- Have you found persistent faith to come naturally, or do we have to work at it?
- Considering the text above from Romans 5, have you experienced suffering that produced hope?
- Read Mark 8:27-30 here.
- If you missed Sunday’s sermon (27 June), you can listen to it here.
- Follow the rest of this discussion here.
This week’s thesis is, The Church of Christ should understand the word “Christ”.
As I preach through this series, I’m surprised how little I’ve considered some of these topics before. The church may as well have the name “Rochester Gathering” for all the identity we seem to draw from our name. Yes, there are always the old school preachers who insist we’re the Biblical church because we have a Biblical name. That’s not what I’m talking about, and I’m not starting that conversation.
Our particular brotherhood bears the name “Church of Christ” because the Apostle Paul used that description in Romans 16:16. In that instance I suspect he’s using the word Christ simply as a name for Jesus, without giving it a lot theological baggage. But is there any special significance to us using the name “Christ” rather than “Jesus” or “Son of God” etc.? I certainly don’t recall ever hearing a sermon on the topic.
For those who are unaware, the word Christ is a transliteration of the Greek word Christos, which is the equivalent of the Hebrew word Masiah, which means Anointed One. If Bible translators had really done their job, they would have translated the Greek word Christos as “Messiah” or “Annointed One”. But that wouldn’t have been appropriate on every occasion as in some cases the title Christ is actually used as part of Jesus’ name. George Ladd provides a good summary of my (rambling) thoughts to this point,
The title and concept of Messiah… is the most important of all the christological concepts historically if not theologically, because it became the central way of designating the Christian understanding of Jesus. This is proven by the fact that Christos, which is properly a title designating “the anointed one,” early became a proper name. Jesus became known not only as Jesus the Christ or Messiah (Acts 3:20), but as Jesus Christ or Christ Jesus. Only occasionally does Paul speak of Jesus; he almost always uses the compound name; and he more often speaks of “Christ” than he does of “Jesus.” Although we cannot be sure, it seems that Christos became a proper name when the gospel of Jesus as the Messiah first moved into the Gentile world that did not understand the Jewish background of anointing and for whom therefore “the anointed one” was a meaningless term.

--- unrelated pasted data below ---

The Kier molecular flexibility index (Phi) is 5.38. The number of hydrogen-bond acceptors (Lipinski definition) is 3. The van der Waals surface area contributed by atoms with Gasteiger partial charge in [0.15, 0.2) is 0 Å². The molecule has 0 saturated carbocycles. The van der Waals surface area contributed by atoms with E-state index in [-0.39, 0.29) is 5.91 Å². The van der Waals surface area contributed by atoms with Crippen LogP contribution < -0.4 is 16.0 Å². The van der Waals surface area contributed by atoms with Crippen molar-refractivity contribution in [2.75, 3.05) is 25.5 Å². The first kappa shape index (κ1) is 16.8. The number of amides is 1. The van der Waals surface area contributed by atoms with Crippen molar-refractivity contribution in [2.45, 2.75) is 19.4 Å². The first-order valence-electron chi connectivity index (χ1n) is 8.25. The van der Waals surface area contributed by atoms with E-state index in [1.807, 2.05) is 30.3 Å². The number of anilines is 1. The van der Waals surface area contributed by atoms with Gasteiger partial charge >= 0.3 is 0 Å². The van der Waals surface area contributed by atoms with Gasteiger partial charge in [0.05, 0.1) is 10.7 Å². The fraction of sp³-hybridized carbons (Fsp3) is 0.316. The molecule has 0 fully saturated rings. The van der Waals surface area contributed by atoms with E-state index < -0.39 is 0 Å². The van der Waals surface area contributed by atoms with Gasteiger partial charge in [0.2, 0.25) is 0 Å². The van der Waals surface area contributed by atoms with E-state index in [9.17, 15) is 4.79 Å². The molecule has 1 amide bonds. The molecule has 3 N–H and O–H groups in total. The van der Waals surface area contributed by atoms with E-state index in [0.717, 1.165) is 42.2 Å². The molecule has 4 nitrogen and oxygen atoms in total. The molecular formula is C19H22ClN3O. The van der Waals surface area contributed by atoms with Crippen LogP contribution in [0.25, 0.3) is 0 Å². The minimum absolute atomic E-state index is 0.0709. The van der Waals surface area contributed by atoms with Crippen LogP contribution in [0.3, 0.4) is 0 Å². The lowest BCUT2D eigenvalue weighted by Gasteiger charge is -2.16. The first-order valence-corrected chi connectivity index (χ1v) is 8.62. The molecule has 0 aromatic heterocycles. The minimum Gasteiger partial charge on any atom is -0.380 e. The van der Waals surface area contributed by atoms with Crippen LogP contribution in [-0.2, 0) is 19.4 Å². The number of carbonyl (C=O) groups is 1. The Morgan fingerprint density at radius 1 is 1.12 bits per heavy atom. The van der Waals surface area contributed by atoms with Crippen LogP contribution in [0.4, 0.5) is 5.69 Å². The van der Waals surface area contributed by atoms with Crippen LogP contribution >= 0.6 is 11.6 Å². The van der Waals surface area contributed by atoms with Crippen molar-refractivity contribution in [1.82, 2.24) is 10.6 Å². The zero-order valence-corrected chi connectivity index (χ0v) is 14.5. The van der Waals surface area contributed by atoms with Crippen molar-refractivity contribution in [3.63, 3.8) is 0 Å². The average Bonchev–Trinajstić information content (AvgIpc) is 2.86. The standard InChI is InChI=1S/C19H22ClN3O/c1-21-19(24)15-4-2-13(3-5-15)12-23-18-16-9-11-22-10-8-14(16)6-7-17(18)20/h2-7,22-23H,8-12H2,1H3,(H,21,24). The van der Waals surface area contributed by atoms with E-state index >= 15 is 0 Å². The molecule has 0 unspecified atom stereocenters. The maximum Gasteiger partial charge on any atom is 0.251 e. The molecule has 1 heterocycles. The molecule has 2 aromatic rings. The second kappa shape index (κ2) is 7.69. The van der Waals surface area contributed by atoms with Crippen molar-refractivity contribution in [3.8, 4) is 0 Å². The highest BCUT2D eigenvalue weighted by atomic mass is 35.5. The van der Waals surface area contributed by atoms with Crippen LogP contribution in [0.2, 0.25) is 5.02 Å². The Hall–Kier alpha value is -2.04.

A Theology of the New Testament rev. ed. 1993, p133
If Messiah is the most important of all the titles and descriptions given to Jesus, then perhaps we should set aside some time to consider it. This is particularly poignant since it’s in the name of our church.
When I suggested that “The Church of Christ should eagerly seek the return of Christ”, I mentioned that I’ve found churches usually explain how biblical texts DO NOT teach premillenialism, rather than explaining how the passages ARE relevant to the church today. The same problem applies to Messiah. We spend a lot of time describing how the Jews of Jesus’ day sought an earthly Messiah who would overthrow the Romans and establish a Godly kingdom of peace and prosperity. We then assert that God never had this in mind and was always planning to establish a spiritual kingdom. But we seldom take the next step to discuss how the “Spiritual Messiah” relates to our faith.
I willing acknowledge that I don’t have a lot of application ideas for this concept. Here are the two I shared in my sermon.
- We must avoid succumbing to the same distraction as the Jews Jesus dealt with. They sought God to provide military and political answers to their predicament. They were fiercely nationalistic. It’s easy for Christians in the 21st century to also seek social change through the political process rather than through spiritual revival. It’s also difficult for us accept that the Kingdom of God supplants nationalism within the church.